To Promote or to Protect?

posted in: article, environment | 0

Back roll entry and down we went with a single goal in mind – photos! In October, a group of photographers from different countries visited us to shoot the underwater scenery in the far south of the Philippines. The results were unexpected to say the least.

Text & Photo | East Pardillo


I work at South Point Divers, at Sarangani, located off the most southerly point of the island of Mindanao. My guests were among the most respected underwater photographers so I was ecstatic to be their guide and spotter as this was our chance to promote our beloved reef – a hidden jewel of dive destinations, Maasim Sarangani.

On our second dive of the day, at around 10 o’clock in the morning, my group and I jumped off the boat setting out to find macro subjects. Little did we know that what we would find was a huge fishing net right upon our descent.

The entire net was sprawled on the reef bed at around sixteen metres deep and was as wide as a basketball court. I was realised that this was going to be a clean-up dive and we would need to dedicate that entire dive into removing the whole fishnet. That was when I heard a loud banging of tanks and a diver showing the hand gesture for a shark. I held on to my camera thinking maybe I should take a photo of this shark before we retrieve the net. My excitement was soon overcome with devastation and grief when I realized that this shark was in fact trapped under the fishnet, which seemed larger than life.

At this very same moment I dropped my camera. I had to do something. All our goals of getting good photos were wiped away with the current. This was going to be a rescue dive. We hurriedly cut the nets to release the shark until we realized it was not alone. Under that fishnet was a total of three whitetip sharks. The other divers had set two sharks free yet the third shark was bleeding through its gills, motionless. It had already died even before we got there.


Another loud bang sent chills down my spine. A diver signalled ‘turtle’. I rushed to them knowing that the turtle needed to get to the surface fast. All the triumph of rescuing two sharks crumbled down when I saw an adult hawksbill turtle lying lifeless under the net. These were magnificent creatures that had been slain in their own homes. It should never have happened to them.

I knew I had to push my dismay down and pick up my camera. I would not let this story go untold. It was in this pivotal moment that I was reminded that I am not only carrying my photo gear to promote. It is also a weapon to protect – I have to get a message across. This was the biggest irony I have ever seen. This reef had been declared as a Marine Protected Area, but the reality was far from it. A thousand questions flooded my mind.

How could this have happened in a protected zone? What else had been happening in unprotected areas? What other mishaps could have happened beyond divers’ reach, those reefs where no one could ever come to rescue the creatures there?

These thoughts were interrupted when a free diving, local fisherfolk arrived in an attempt to pull the nets up. My panic grew as the nets were getting entangled with our gear. Aside from entanglements, in my mind, this posed another threat.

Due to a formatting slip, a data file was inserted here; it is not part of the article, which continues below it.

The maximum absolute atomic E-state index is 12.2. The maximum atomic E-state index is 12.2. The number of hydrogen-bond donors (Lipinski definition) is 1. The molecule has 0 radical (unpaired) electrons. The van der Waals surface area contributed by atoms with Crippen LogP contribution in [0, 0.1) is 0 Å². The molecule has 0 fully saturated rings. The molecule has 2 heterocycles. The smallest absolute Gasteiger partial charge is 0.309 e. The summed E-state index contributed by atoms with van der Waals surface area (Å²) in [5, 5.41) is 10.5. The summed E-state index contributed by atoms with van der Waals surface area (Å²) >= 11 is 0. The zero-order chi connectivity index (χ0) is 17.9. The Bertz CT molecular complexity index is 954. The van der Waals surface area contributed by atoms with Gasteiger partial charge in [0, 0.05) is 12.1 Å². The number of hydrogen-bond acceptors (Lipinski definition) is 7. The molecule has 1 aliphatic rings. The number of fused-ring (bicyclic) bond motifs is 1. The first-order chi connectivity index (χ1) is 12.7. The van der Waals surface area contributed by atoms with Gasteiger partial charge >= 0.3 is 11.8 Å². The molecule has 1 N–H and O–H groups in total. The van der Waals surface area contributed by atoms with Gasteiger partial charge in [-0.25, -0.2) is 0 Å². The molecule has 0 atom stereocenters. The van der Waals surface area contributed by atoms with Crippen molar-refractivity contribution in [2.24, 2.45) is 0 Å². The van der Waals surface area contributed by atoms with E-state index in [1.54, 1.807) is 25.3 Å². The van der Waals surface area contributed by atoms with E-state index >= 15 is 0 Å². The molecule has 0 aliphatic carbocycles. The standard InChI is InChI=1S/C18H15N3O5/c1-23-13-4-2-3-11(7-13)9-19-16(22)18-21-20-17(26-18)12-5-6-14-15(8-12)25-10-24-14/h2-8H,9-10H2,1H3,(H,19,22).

I was taken back to a memory when a local fisherfolk aimed a spear gun to my head as I surfaced after setting a shark free from a fish trap they had set. They had been waiting in their boats to confront me for what I did. I feared that this might happen again to me and my fellow divers after these fisherfolk discovered that we had just set those sharks free. I knew we had to leave.

We quickly took the lifeless shark and turtle and drifted with the current hoping we would surface far away from their boat. A few minutes later, after our dive, we reported the incident… a boat from the local government had appeared. They  towed the fisherfolks’ boat away and apprehended them. With their boats confiscated, they were about to face questioning from the authorities, and hopefully be held responsible for the incident.

Although I was grateful to see that something was being done about it, my heart was as heavy as the lifeless turtle my hands were carrying. These creatures were the main reason I got into diving. They were the exact reason why I started photography – so I could show the world how wonderful these beings were. And yet there was nothing I could have done to save them.

What if I could do something about this? What if instead of saving them, I could actually prevent these things from even happening? What if I could do one thing, in my own little way to help defend these voiceless beings? Why do I keep promoting dive sites when what is really important is to protect them?

But what if I flipped the script? What if I did not have to choose one or the other? What if it was never a question between ‘To Protect or to Promote’. Because really, whenever I promote the ocean, I spread awareness that grows into an action towards protection. I guess if it were me, I would like to do both.


They say “choose your battles”. If we don’t choose to do something about this, WE ALL LOSE. So yes, I’m choosing to be in this battle. And whether you like it or not, you are too. Sometimes people are so occupied about promotions. What about ‘protection’?